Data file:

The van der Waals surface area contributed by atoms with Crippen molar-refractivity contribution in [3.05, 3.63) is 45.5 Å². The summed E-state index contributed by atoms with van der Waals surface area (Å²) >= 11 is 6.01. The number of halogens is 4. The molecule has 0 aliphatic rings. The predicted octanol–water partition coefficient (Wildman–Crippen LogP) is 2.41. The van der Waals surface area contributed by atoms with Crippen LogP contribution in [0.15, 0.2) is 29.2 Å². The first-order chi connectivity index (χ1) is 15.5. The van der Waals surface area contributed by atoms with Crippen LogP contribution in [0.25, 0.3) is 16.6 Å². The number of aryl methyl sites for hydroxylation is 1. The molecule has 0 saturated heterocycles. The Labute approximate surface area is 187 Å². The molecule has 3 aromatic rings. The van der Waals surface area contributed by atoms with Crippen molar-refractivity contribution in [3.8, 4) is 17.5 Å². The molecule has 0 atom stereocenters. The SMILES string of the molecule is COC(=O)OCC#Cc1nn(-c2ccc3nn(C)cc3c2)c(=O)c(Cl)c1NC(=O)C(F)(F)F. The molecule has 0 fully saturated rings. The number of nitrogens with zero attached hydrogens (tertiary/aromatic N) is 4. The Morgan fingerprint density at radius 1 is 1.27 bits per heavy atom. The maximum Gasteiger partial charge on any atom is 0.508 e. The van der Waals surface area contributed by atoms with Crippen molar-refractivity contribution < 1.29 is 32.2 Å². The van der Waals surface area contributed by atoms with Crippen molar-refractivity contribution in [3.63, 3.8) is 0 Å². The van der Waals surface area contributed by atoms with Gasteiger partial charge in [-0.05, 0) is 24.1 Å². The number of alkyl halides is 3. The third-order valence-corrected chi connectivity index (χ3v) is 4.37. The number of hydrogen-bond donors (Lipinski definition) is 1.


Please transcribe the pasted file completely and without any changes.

The van der Waals surface area contributed by atoms with Crippen molar-refractivity contribution in [3.05, 3.63) is 45.5 Å². The summed E-state index contributed by atoms with van der Waals surface area (Å²) >= 11 is 6.01. The number of halogens is 4. The molecule has 0 aliphatic rings. The predicted octanol–water partition coefficient (Wildman–Crippen LogP) is 2.41. The van der Waals surface area contributed by atoms with Crippen LogP contribution in [0.15, 0.2) is 29.2 Å². The first-order chi connectivity index (χ1) is 15.5. The van der Waals surface area contributed by atoms with Crippen LogP contribution in [0.25, 0.3) is 16.6 Å². The number of aryl methyl sites for hydroxylation is 1. The molecule has 0 saturated heterocycles. The Labute approximate surface area is 187 Å². The molecule has 3 aromatic rings. The van der Waals surface area contributed by atoms with Crippen molar-refractivity contribution in [3.8, 4) is 17.5 Å². The molecule has 0 atom stereocenters. The SMILES string of the molecule is COC(=O)OCC#Cc1nn(-c2ccc3nn(C)cc3c2)c(=O)c(Cl)c1NC(=O)C(F)(F)F. The molecule has 0 fully saturated rings. The number of nitrogens with zero attached hydrogens (tertiary/aromatic N) is 4. The Morgan fingerprint density at radius 1 is 1.27 bits per heavy atom. The maximum Gasteiger partial charge on any atom is 0.508 e. The van der Waals surface area contributed by atoms with Crippen molar-refractivity contribution < 1.29 is 32.2 Å². The van der Waals surface area contributed by atoms with Crippen molar-refractivity contribution in [3.63, 3.8) is 0 Å². The van der Waals surface area contributed by atoms with Gasteiger partial charge in [-0.05, 0) is 24.1 Å². The number of alkyl halides is 3. The third-order valence-corrected chi connectivity index (χ3v) is 4.37. The number of hydrogen-bond donors (Lipinski definition) is 1.